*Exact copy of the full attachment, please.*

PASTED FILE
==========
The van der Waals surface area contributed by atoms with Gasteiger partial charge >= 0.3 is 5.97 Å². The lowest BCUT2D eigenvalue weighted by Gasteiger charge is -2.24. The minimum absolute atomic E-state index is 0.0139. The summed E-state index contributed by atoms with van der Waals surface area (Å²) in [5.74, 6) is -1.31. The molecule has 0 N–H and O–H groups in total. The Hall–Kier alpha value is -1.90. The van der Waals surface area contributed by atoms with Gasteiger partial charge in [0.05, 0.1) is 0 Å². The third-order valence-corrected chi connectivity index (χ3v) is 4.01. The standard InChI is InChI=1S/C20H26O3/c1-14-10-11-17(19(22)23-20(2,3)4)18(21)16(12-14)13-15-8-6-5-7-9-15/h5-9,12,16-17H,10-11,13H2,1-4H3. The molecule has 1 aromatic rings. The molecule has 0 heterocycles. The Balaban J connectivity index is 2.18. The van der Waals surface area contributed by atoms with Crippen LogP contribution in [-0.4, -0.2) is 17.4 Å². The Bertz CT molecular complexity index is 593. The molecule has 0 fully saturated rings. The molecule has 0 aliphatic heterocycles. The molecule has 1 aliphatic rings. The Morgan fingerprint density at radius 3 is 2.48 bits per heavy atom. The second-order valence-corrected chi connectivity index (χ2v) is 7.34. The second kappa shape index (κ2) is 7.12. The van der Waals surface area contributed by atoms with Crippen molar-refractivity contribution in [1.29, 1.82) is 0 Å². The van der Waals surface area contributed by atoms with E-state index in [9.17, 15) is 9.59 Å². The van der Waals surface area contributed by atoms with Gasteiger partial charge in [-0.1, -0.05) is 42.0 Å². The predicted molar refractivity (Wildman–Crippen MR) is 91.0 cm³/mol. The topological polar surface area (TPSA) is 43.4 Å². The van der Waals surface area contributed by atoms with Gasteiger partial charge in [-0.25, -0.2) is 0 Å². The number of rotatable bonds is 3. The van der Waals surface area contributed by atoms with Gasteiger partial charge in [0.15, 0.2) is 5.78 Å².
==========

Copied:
The van der Waals surface area contributed by atoms with Gasteiger partial charge >= 0.3 is 5.97 Å². The lowest BCUT2D eigenvalue weighted by Gasteiger charge is -2.24. The minimum absolute atomic E-state index is 0.0139. The summed E-state index contributed by atoms with van der Waals surface area (Å²) in [5.74, 6) is -1.31. The molecule has 0 N–H and O–H groups in total. The Hall–Kier alpha value is -1.90. The van der Waals surface area contributed by atoms with Gasteiger partial charge in [0.05, 0.1) is 0 Å². The third-order valence-corrected chi connectivity index (χ3v) is 4.01. The standard InChI is InChI=1S/C20H26O3/c1-14-10-11-17(19(22)23-20(2,3)4)18(21)16(12-14)13-15-8-6-5-7-9-15/h5-9,12,16-17H,10-11,13H2,1-4H3. The molecule has 1 aromatic rings. The molecule has 0 heterocycles. The Balaban J connectivity index is 2.18. The van der Waals surface area contributed by atoms with Crippen LogP contribution in [-0.4, -0.2) is 17.4 Å². The Bertz CT molecular complexity index is 593. The molecule has 0 fully saturated rings. The molecule has 0 aliphatic heterocycles. The molecule has 1 aliphatic rings. The Morgan fingerprint density at radius 3 is 2.48 bits per heavy atom. The second-order valence-corrected chi connectivity index (χ2v) is 7.34. The second kappa shape index (κ2) is 7.12. The van der Waals surface area contributed by atoms with Crippen molar-refractivity contribution in [1.29, 1.82) is 0 Å². The van der Waals surface area contributed by atoms with E-state index in [9.17, 15) is 9.59 Å². The van der Waals surface area contributed by atoms with Gasteiger partial charge in [-0.1, -0.05) is 42.0 Å². The predicted molar refractivity (Wildman–Crippen MR) is 91.0 cm³/mol. The topological polar surface area (TPSA) is 43.4 Å². The van der Waals surface area contributed by atoms with Gasteiger partial charge in [-0.25, -0.2) is 0 Å². The number of rotatable bonds is 3. The van der Waals surface area contributed by atoms with Gasteiger partial charge in [0.15, 0.2) is 5.78 Å².